30 December 2007

What 2008 Will Bring

I'm no soothsayer but I will have a stab at what I think will be happening on the automotive landscape next year. Rather than evaluate by brand, I thought I would look at some countries.

USA: The big three look vulnerable. GM is fighting hard to stay #1 but Toyota will win that one, either in '07 or '08. Ford and Chrysler are not well. Expect falling sales as they strive to make money.

Japan: Getting stronger. It's hard to say something negative here. Toyota has hit a wall in Europe but they are winning everywhere else so it's hardly noticeable. Basically the success seems driven by a reputation for reliability and reasonable value for money. Expect more good news for Nipponese manufacturers in '08.

Germany: Much the same as Japan but being achieved for slightly different reasons. They don't offer value for money and VW struggles to be a big player outside Europe for that reason. However, the other brands, which are more upmarket, are not affected by that. What they all offer is a strong image, good driving dynamics and ever expanding model ranges.

France: They have been not proactive enough in recent years with product. The absence of SUVs testifies to that. PSA are buying a Mitsubishi 4wd to address that a little. Profitability has slipped as they failed to keep up with the play and profits were eroded as they tried to maintain market share in Europe. They seem to now be focusing on improved product and will take a hit on the sales chart to get profit up, Renault in particular.

China: Most Chinese vehicles are for local consumption for the time being so I don't know much about them. The local market is huge and with protection in place to limit imports, China will make cars aplenty. Despite this, they seem in an indecent hurry to establish a presence around the world. But they will do themselves no favours if they simply copy other designs which they have been doing at times, and if they crumple like tissue paper at the sign of an impact. The car market in western markets is far too sophisticated to buy on price alone. As my dad used to say: More haste, less speed.

Korea: Having established their reputation on price, they are now trying to prove themselves on quality. I must say that they are doing a good job on that front. It's hard to make money at the bottom end of the price market and the Chinese will be there soon enough so the timing is right. It takes awhile to gain a reputation. It won't happen overnight but it will happen, as long as they keep quality as their focus.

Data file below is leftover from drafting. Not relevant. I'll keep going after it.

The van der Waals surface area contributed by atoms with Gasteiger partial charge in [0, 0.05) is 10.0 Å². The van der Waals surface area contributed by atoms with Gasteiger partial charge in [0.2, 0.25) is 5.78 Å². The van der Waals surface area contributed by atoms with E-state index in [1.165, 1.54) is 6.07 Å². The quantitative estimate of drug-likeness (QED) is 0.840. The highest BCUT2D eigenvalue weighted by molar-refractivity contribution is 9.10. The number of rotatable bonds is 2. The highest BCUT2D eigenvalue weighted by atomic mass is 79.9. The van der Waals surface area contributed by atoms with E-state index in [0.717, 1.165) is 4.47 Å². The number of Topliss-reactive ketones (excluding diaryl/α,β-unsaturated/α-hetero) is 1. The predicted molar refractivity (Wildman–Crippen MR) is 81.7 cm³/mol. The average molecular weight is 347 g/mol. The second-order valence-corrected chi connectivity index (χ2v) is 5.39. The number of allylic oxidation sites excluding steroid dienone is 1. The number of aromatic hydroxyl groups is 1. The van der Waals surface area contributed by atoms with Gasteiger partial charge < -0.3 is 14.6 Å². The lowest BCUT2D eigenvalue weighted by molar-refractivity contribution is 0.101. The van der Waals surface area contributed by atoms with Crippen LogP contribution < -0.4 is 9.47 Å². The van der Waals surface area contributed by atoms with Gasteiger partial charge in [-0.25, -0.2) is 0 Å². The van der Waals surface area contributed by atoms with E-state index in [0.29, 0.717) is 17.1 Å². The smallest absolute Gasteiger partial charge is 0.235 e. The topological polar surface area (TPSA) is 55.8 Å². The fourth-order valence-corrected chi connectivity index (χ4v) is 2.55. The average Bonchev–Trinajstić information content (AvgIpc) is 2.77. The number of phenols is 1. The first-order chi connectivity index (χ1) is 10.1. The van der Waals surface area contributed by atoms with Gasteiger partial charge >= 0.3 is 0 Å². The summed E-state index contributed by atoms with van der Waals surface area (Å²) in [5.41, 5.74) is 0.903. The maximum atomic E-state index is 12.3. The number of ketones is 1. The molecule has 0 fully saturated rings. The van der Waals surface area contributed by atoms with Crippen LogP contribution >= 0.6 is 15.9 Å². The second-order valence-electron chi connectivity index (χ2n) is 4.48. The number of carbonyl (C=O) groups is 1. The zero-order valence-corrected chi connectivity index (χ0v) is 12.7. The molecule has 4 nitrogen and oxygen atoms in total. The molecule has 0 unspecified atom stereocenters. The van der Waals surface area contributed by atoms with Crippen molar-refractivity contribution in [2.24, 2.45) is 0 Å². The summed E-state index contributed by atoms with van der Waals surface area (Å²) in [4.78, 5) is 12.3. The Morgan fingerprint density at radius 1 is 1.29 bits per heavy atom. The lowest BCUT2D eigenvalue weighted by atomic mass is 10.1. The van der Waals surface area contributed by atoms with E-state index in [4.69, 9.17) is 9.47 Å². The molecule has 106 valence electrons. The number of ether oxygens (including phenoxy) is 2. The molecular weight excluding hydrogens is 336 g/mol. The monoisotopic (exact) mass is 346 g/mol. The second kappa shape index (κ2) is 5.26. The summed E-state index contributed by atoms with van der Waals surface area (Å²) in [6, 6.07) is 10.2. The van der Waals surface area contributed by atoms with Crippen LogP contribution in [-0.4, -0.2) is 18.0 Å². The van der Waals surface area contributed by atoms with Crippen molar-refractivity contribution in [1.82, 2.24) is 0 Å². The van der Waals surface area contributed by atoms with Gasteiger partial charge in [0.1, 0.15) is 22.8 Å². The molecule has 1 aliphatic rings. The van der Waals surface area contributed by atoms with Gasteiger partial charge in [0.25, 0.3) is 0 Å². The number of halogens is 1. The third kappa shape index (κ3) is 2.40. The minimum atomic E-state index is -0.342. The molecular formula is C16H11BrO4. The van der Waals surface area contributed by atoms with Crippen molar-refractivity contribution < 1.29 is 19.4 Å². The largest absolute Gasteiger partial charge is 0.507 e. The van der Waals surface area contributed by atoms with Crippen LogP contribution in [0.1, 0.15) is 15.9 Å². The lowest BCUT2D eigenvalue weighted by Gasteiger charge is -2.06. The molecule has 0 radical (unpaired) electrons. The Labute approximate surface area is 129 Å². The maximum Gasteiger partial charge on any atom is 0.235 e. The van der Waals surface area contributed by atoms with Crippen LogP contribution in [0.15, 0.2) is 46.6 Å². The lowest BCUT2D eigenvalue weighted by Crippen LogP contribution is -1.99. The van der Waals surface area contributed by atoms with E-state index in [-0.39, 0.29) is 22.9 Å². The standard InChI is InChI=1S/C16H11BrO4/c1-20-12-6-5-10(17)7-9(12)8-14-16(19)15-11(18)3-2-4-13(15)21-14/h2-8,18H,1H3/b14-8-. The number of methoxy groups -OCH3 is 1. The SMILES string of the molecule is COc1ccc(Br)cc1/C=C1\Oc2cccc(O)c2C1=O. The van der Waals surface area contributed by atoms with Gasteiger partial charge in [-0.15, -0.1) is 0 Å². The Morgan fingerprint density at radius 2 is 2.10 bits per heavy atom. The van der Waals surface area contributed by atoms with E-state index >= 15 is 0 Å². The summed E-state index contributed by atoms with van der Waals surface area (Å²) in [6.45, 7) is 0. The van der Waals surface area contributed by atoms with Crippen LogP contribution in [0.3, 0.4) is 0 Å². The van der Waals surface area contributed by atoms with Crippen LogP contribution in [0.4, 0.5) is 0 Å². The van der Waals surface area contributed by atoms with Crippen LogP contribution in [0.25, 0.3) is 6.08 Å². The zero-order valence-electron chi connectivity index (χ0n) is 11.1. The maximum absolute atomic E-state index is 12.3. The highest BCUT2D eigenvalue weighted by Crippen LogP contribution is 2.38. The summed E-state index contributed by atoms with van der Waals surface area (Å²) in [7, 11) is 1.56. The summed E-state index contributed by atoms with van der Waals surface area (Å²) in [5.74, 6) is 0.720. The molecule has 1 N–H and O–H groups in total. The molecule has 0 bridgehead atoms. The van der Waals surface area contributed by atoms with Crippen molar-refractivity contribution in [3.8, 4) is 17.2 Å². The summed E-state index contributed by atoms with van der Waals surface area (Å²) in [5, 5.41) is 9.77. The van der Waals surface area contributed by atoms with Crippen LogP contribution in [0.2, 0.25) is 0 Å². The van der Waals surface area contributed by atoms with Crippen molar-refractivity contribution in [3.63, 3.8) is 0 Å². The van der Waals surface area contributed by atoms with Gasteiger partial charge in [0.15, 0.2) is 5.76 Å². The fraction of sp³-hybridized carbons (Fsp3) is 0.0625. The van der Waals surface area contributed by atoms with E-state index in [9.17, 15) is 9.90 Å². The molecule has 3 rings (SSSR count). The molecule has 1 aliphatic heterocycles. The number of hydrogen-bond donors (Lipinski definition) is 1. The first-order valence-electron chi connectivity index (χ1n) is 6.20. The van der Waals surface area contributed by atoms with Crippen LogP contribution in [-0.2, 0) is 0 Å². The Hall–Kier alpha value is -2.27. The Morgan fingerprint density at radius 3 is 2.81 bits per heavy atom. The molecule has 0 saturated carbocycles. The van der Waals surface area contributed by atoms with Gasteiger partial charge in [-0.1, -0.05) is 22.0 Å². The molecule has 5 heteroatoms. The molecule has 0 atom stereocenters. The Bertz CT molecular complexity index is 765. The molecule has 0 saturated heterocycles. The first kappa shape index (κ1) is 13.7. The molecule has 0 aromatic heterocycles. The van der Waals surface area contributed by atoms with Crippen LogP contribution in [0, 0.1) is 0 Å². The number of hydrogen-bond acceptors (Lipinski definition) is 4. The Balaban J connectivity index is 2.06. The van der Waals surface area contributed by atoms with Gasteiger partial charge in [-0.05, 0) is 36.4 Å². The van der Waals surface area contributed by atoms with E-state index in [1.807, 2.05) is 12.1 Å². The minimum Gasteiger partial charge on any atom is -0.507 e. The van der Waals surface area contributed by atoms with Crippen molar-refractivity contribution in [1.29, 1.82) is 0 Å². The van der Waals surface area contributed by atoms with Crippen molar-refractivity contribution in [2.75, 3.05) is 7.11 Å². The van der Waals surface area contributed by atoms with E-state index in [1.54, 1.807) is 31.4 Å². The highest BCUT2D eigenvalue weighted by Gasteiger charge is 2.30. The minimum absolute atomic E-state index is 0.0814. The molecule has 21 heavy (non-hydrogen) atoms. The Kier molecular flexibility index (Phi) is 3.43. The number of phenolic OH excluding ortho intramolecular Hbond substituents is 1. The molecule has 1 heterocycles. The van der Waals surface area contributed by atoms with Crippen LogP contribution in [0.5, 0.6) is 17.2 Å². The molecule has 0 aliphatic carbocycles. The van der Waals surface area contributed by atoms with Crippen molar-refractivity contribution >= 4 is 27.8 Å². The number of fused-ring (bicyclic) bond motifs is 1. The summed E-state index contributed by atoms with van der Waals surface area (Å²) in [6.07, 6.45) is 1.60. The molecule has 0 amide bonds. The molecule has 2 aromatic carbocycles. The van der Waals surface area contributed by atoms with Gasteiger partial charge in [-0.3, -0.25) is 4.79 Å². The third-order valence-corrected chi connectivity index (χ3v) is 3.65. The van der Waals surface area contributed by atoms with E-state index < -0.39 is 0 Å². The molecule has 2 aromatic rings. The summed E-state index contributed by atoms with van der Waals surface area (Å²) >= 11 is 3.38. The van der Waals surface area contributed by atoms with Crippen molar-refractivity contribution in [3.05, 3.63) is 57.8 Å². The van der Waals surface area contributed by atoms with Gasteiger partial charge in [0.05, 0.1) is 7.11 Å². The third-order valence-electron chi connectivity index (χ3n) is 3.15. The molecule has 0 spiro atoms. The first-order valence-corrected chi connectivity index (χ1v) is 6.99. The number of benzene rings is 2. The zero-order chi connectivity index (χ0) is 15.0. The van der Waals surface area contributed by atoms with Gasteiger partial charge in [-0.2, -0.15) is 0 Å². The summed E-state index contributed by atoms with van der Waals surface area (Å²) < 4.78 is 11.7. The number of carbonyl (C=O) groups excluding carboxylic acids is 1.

Italy: After a rough ride where the Italian (read Fiat Group) lost their way, things are looking better. Product is improving and reliability issues are being resolved. They mustn't take their eye off the ball though, as the car market of today is so competitive. An Italian style must be maintained to offer something different too.

UK: The death of MGR as the last locally owned volume maker could have made the UK's inclusion redundant. However, it still has local brands with a strong identity that is uniquely British.


Land Rover, Bentley and Aston Martin will consolidate but must get their average carbon emissions down, which they are all working on I'm sure. Jaguar will do well with the XF but chasing big volumes isn't where Jaguar ought to be. UK Japanese factories are all getting close to capacity with production so no problems there. I admire their sticking with a high cost country rather than 'doing a Peugeot' and going east. Overall a solid market but reaching a ceiling volume wise.

2 comments:

  1. You are writing some informative articles.
    Which of the US manufacturers are most vulnerable?

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  2. Ford is in a financial mess, hence why they are selling Land Rover & Jaguar and did sell successful Aston. Chrysler only recently was sold off by Mercedes Benz and it is only now coming to light how much they are losing. Even giant GM is struggling with the bottom line. They are weighed down with union deals of health care and retirement payments, something that newer (Japanese) entrants to US manufacturing don't have to pay. It doesn't look good to me.

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